February 24th, 2012
It’s more important to use a colon correctly than to decide whether you’ll capitalize an ordinary word that follows it. Here’s an example of a correctly used colon in a sentence about the Oscars:
The awards show is working hard to pump up its social-media clout as it tries to leverage a growing phenomenon: More and more viewers are supplementing the experience of merely watching their favorite TV shows by joining in simultaneous running commentaries on Twitter and Facebook.
That sentence is from the Wall Street Journal site; capitalizing all words after a colon is their house style. Style decision aren’t a matter of correct and incorrect language. It’s only important to be consistent by capitalizing each and every word that follows a colon if you capitalize just one in a document.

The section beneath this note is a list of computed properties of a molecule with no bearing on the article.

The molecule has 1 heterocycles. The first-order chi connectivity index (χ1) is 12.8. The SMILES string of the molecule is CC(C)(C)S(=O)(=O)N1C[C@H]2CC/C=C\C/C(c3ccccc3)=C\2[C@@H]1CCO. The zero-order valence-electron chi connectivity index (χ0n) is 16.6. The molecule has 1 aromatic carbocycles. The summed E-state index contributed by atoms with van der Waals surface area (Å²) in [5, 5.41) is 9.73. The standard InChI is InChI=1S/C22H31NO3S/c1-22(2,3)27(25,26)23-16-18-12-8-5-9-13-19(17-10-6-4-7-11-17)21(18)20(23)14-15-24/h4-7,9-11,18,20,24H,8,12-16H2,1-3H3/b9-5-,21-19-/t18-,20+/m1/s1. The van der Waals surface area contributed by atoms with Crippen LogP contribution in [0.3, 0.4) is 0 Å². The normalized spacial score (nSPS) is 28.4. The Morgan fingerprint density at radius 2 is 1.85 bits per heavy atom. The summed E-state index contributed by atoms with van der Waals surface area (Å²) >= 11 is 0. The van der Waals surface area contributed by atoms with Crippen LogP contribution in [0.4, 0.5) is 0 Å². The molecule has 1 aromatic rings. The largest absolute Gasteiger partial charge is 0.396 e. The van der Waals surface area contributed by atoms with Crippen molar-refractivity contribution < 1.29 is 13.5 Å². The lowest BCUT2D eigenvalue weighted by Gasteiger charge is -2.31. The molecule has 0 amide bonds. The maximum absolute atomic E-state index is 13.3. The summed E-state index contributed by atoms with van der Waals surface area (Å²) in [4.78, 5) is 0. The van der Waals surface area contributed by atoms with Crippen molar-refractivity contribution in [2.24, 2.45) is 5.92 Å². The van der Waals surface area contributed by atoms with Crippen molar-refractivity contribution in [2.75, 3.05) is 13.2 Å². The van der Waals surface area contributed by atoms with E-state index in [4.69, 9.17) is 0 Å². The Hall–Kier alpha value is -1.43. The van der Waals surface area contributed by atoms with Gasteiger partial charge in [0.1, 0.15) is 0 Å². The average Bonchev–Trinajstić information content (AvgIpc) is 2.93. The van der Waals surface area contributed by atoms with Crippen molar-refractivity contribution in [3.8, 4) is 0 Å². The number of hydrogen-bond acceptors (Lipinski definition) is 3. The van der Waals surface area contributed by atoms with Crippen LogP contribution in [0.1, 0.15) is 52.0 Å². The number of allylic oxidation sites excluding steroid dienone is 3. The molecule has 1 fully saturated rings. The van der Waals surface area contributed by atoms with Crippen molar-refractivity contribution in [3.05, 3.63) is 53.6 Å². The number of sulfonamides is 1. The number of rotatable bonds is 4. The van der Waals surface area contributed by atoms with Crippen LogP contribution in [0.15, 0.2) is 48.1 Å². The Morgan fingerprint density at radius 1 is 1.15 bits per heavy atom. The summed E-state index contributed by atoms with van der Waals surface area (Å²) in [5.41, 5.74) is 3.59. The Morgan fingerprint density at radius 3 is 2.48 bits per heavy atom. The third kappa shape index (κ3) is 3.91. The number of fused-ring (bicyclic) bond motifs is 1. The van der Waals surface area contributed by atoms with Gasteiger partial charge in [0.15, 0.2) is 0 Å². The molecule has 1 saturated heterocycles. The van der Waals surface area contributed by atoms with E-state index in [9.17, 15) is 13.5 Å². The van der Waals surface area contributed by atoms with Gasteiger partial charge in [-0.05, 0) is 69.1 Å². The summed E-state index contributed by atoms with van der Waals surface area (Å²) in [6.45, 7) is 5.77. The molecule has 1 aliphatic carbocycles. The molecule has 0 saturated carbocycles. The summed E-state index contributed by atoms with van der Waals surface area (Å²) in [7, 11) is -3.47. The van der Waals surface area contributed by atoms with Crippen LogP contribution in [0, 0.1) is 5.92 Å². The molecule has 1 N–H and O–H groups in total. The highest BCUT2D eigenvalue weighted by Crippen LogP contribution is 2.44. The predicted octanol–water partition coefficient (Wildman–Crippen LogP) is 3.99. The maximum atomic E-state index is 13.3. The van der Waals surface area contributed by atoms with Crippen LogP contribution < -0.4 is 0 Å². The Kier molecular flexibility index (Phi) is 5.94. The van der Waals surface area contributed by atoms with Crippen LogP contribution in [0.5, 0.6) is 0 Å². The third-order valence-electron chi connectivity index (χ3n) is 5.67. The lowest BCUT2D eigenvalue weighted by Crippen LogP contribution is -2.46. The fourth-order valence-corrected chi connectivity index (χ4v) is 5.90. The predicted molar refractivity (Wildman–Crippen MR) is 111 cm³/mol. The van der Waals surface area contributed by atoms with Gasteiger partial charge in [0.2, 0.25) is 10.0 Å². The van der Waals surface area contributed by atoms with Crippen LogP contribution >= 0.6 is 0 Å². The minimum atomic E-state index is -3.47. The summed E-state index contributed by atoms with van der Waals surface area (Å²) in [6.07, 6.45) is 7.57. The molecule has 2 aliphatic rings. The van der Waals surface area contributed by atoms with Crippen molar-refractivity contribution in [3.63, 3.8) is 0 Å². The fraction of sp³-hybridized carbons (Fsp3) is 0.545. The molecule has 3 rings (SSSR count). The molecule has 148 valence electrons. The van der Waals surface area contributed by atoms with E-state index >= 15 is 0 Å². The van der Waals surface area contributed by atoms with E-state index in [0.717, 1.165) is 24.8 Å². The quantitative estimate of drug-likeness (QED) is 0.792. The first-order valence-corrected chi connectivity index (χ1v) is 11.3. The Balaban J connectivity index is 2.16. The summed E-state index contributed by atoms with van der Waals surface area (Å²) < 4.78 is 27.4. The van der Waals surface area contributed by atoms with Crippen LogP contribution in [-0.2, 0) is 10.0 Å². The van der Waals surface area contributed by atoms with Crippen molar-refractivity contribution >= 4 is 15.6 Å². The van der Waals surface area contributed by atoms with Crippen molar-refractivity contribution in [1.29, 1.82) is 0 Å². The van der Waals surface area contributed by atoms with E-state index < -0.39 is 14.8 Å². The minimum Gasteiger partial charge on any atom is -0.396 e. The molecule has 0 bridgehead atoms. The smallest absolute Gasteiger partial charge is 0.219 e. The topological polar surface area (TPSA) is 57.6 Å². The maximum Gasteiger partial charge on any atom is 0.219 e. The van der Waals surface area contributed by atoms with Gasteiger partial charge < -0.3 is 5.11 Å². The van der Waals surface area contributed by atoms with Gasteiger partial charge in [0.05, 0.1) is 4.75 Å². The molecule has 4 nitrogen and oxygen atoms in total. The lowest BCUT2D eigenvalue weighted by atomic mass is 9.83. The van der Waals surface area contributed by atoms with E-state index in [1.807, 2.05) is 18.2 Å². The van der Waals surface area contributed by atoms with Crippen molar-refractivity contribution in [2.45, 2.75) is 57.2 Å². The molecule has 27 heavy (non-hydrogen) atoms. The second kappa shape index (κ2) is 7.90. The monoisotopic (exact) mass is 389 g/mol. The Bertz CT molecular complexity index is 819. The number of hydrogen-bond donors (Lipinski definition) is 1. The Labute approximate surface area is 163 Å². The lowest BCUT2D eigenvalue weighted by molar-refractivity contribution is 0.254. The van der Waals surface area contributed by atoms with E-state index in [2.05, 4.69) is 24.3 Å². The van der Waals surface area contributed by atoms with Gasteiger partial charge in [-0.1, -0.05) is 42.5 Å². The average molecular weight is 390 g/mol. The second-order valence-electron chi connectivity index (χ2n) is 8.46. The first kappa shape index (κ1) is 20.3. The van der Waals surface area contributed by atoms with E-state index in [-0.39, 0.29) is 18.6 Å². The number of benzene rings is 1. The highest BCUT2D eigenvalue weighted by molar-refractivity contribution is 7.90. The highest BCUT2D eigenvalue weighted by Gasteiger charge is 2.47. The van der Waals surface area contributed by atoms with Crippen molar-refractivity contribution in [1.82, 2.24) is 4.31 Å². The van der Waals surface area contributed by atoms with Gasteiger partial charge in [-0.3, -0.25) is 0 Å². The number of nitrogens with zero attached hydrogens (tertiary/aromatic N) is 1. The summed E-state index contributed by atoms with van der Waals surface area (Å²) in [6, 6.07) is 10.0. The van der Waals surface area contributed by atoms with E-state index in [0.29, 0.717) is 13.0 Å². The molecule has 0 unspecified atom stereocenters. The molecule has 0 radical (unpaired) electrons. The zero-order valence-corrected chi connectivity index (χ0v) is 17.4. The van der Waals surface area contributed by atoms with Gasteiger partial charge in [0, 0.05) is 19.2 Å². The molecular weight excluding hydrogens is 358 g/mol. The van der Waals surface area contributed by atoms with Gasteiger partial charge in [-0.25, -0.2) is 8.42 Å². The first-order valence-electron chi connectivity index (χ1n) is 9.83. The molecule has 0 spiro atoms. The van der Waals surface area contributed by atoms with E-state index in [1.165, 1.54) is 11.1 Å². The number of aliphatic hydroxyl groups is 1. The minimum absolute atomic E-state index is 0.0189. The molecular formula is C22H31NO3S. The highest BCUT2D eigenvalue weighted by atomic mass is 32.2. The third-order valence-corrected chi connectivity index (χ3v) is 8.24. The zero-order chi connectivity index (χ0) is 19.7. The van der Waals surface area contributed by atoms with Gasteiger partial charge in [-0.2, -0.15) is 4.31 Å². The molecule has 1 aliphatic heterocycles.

The optional capital letter after a colon is a reminder of an important fact: a colon should only follow a word group that could stand on its own as a complete sentence.
Many sentences with colons are longer than the maximum length of about 30 words that keeps it easy for a reader to follow a business document. The quoted sentence above is 45 words long.
If you find yourself asking whether you’re using a colon correctly, just try substituting a period for the colon. It’s always correct to write two shorter sentences, and two briefer bursts of information may be easier for your reader to follow.
Write It Well’s book Essential Grammar includes a chapter on ways you can keep your sentences easy to follow. We’ve made all the book’s exercises available as a free download here to accompany the e-book, which is now available on Amazon.com!
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